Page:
Libya: The challenges facing allies
Defence sources say forces loyal to Libyan leader Col Gaddafi are starting to feel the pinch on their arms supply as the coalition air campaign "chops the legs" off their already-stretched supply chain.
A long-range bombing raid by US and British warplanes earlier this week destroyed a major ammunition dump storing small arms and artillery munitions.
Home to some 40 concealed underground bunkers, the coalition believes it could have been used by pro-Gaddafi forces against civilians in areas such as Misrata and Zintan in the north.
"With highly targeted strikes like this we are hitting Gaddafi's forces where it hurts, limiting their supply lines and in turn reducing their capability to kill their own civilians," said UK Defence Secretary Liam Fox.
"Over the last few days UK jets over the skies of Libya have taken out a lot of Gaddafi's military assets, including air defence systems, tanks and armoured personnel carriers, in line with the [UN resolution]."
Military sources say that the coalition's air strikes so far have ensured the regime's forces have been "seriously degraded". However, there are indications that further air strikes on military ammunition dumps or forces attacking towns are likely to continue, as "there is more to do to prevent more loss of life".
As the fighting in and around key towns in Libya continues, it is also believed that Col Gaddafi's loyalists are still recruiting more foreign fighters or mercenaries from outside Libya, from countries such as Chad, Mali and Niger, and using them mainly to control urban areas.
All this seems to indicate that while the coalition's strikes may have successfully removed many of the larger weapons in the pro-Gaddafi forces' armoury, much of their command and control and the majority of air defences, the hope that Col Gaddafi's regime would crumble rapidly from within has not been fulfilled.
Much depends on the rebels themselves, but they have so far shown little sign of becoming more organised. They, too, are starting to run low on ammunition, prompting fierce debate in Washington, London and elsewhere over the possibility of arming them.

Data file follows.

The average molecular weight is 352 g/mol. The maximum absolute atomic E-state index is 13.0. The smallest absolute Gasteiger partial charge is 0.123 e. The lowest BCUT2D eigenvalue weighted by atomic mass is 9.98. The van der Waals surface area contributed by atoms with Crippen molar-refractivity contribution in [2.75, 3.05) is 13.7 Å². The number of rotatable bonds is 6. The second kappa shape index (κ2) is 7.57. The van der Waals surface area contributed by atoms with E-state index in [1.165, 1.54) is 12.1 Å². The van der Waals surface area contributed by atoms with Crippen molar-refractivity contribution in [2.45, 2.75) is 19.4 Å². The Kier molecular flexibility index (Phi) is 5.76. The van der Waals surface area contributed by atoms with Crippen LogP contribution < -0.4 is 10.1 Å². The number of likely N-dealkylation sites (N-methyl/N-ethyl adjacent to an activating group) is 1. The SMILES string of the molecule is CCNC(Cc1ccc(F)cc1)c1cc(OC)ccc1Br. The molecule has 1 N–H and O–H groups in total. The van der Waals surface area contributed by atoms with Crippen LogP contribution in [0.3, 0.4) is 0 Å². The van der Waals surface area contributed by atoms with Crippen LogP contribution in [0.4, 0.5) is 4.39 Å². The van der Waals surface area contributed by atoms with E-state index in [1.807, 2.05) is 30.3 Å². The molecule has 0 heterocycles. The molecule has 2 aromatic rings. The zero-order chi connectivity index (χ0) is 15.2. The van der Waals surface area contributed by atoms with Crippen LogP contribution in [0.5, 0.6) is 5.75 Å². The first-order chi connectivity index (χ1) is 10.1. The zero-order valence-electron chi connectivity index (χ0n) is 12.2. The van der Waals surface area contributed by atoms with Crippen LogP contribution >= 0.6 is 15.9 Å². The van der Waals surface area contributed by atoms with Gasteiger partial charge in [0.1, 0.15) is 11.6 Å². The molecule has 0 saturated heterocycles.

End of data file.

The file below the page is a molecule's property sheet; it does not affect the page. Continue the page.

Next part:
Their supply chain - where and if it exists - is much shorter, and they are only lightly armed, but most lack any training, so that giving them weapons of any sophistication would run into immediate difficulties.
It's acknowledged that in military terms, they are no match for Col Gaddafi's forces at a very basic level. And as they are pushed back from some of their earlier gains over the weekend, morale amongst many will be getting shakier.
Although some within the opposition are defectors from the regular forces, most are armed civilians with little experience of the battlefield - and they appear to have little discipline or leadership, or the ability to co-ordinate their movements and aims.
Pressure on Gaddafi
The coalition is now also trying to find out more about who exactly the rebels are, as fears about their composition emerged publicly in Washington on Tuesday when Nato's military commander in Europe, Admiral James Stavridis, told a Senate hearing that there were "flickers" in intelligence reports about the presence of al-Qaeda and Hezbollah members among the anti-Gaddafi forces.
He said Nato was "examining very closely the content, composition, the personalities... the leaders of these opposition forces."
The aim of the military campaign is to keep up sustained pressure on the Libyan regime, as command of the coalition is transferred to Nato.
However, the coalition can only do so much from the air and from the sea without putting in ground forces - and defence sources in the UK say they have been clear from the start that there is "no request for, and no intention for ground forces".
So, a lot will depend on the kind of political and diplomatic pressure that can be exerted on Col Gaddafi and his supporters.
The coalition's best hope must remain that his forces and regime will lose heart before the opposition does, as the military mission moves in conjunction with political overtures seeking to encourage the Libyan leader to flee the country - so far, unsuccessfully.
However, the coalition's own room for manoeuvre on the military front is itself time-sensitive. Already, countries such as Russia have expressed fears that the operation is over-stepping the UN mandate, while China, Russia and Germany are all against arming the rebels.
The fragile consensus that binds the coalition - and its Arab supporters - together could easily be shattered by any such move.
But unless the coalition does supply arms, or facilitate that, it is becoming harder to see how the rebels can win, or how Libya can avoid the prospect of a lengthy stand-off between the Col Gaddafi loyalists and a disorganised opposition.
Another danger is of reprisals by Libyan forces loyal to Col Gaddafi, and the risk of continuing low-level urban warfare inside populated areas in Libya, which could itself endanger civilian lives as the balance teeters back and forth between the two sides.
A prolonged stalemate is the outcome that the coalition was keen to avoid, along with the prospect of limited military action turning into a longer campaign to enforce the no-fly zone while a weakened but still influential dictator in Tripoli shows the limits of military intervention - not least as western leaders seek to banish the spectre of Iraq.